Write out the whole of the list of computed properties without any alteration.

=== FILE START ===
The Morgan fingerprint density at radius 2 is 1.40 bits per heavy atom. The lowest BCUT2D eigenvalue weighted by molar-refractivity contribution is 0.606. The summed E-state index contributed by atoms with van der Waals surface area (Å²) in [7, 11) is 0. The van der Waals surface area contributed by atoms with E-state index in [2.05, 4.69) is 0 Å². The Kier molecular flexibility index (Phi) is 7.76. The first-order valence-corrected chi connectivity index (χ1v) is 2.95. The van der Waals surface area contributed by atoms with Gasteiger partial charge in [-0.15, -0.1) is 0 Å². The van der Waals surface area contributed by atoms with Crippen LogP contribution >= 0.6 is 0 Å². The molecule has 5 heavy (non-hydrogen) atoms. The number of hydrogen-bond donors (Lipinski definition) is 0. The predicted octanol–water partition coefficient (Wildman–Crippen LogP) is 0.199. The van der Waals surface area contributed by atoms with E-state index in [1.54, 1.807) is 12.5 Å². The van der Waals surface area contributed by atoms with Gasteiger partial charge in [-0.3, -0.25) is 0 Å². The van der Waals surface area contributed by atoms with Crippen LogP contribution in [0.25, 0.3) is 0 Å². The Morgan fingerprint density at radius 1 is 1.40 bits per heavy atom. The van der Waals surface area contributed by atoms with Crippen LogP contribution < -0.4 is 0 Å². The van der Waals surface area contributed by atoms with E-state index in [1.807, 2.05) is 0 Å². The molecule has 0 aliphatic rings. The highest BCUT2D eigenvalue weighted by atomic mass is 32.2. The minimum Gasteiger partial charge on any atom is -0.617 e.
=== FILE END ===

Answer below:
The Morgan fingerprint density at radius 2 is 1.40 bits per heavy atom. The lowest BCUT2D eigenvalue weighted by molar-refractivity contribution is 0.606. The summed E-state index contributed by atoms with van der Waals surface area (Å²) in [7, 11) is 0. The van der Waals surface area contributed by atoms with E-state index in [2.05, 4.69) is 0 Å². The Kier molecular flexibility index (Phi) is 7.76. The first-order valence-corrected chi connectivity index (χ1v) is 2.95. The van der Waals surface area contributed by atoms with Gasteiger partial charge in [-0.15, -0.1) is 0 Å². The van der Waals surface area contributed by atoms with Crippen LogP contribution >= 0.6 is 0 Å². The molecule has 5 heavy (non-hydrogen) atoms. The number of hydrogen-bond donors (Lipinski definition) is 0. The predicted octanol–water partition coefficient (Wildman–Crippen LogP) is 0.199. The van der Waals surface area contributed by atoms with E-state index in [1.54, 1.807) is 12.5 Å². The van der Waals surface area contributed by atoms with Gasteiger partial charge in [-0.3, -0.25) is 0 Å². The van der Waals surface area contributed by atoms with Crippen LogP contribution in [0.25, 0.3) is 0 Å². The Morgan fingerprint density at radius 1 is 1.40 bits per heavy atom. The van der Waals surface area contributed by atoms with Crippen LogP contribution < -0.4 is 0 Å². The van der Waals surface area contributed by atoms with E-state index in [1.807, 2.05) is 0 Å². The molecule has 0 aliphatic rings. The highest BCUT2D eigenvalue weighted by atomic mass is 32.2. The minimum Gasteiger partial charge on any atom is -0.617 e.